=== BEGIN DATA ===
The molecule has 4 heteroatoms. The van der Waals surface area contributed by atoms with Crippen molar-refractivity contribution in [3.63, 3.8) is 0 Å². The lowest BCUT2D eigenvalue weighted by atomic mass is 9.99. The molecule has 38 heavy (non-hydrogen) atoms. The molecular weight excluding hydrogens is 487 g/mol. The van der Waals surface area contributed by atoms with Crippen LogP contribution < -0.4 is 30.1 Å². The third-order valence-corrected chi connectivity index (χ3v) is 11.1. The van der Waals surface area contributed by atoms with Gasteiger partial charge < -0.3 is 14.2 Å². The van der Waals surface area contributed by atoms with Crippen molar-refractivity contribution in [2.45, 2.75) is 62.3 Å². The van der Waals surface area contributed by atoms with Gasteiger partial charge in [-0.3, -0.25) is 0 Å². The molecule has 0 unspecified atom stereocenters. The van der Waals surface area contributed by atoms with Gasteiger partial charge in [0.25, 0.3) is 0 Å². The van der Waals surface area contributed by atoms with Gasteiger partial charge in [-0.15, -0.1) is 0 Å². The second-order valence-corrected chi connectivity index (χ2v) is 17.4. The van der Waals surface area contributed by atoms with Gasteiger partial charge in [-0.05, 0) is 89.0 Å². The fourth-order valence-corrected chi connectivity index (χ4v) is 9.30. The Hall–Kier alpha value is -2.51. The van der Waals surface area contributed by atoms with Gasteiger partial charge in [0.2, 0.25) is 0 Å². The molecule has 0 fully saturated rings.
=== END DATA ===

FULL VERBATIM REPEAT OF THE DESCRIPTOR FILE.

The molecule has 4 heteroatoms. The van der Waals surface area contributed by atoms with Crippen molar-refractivity contribution in [3.63, 3.8) is 0 Å². The lowest BCUT2D eigenvalue weighted by atomic mass is 9.99. The molecule has 38 heavy (non-hydrogen) atoms. The molecular weight excluding hydrogens is 487 g/mol. The van der Waals surface area contributed by atoms with Crippen LogP contribution < -0.4 is 30.1 Å². The third-order valence-corrected chi connectivity index (χ3v) is 11.1. The van der Waals surface area contributed by atoms with Gasteiger partial charge < -0.3 is 14.2 Å². The van der Waals surface area contributed by atoms with Crippen molar-refractivity contribution in [2.45, 2.75) is 62.3 Å². The van der Waals surface area contributed by atoms with Gasteiger partial charge in [-0.3, -0.25) is 0 Å². The molecule has 0 unspecified atom stereocenters. The van der Waals surface area contributed by atoms with Gasteiger partial charge in [0.25, 0.3) is 0 Å². The van der Waals surface area contributed by atoms with Gasteiger partial charge in [-0.15, -0.1) is 0 Å². The second-order valence-corrected chi connectivity index (χ2v) is 17.4. The van der Waals surface area contributed by atoms with Gasteiger partial charge in [-0.05, 0) is 89.0 Å². The fourth-order valence-corrected chi connectivity index (χ4v) is 9.30. The Hall–Kier alpha value is -2.51. The van der Waals surface area contributed by atoms with Gasteiger partial charge in [0.2, 0.25) is 0 Å². The molecule has 0 fully saturated rings.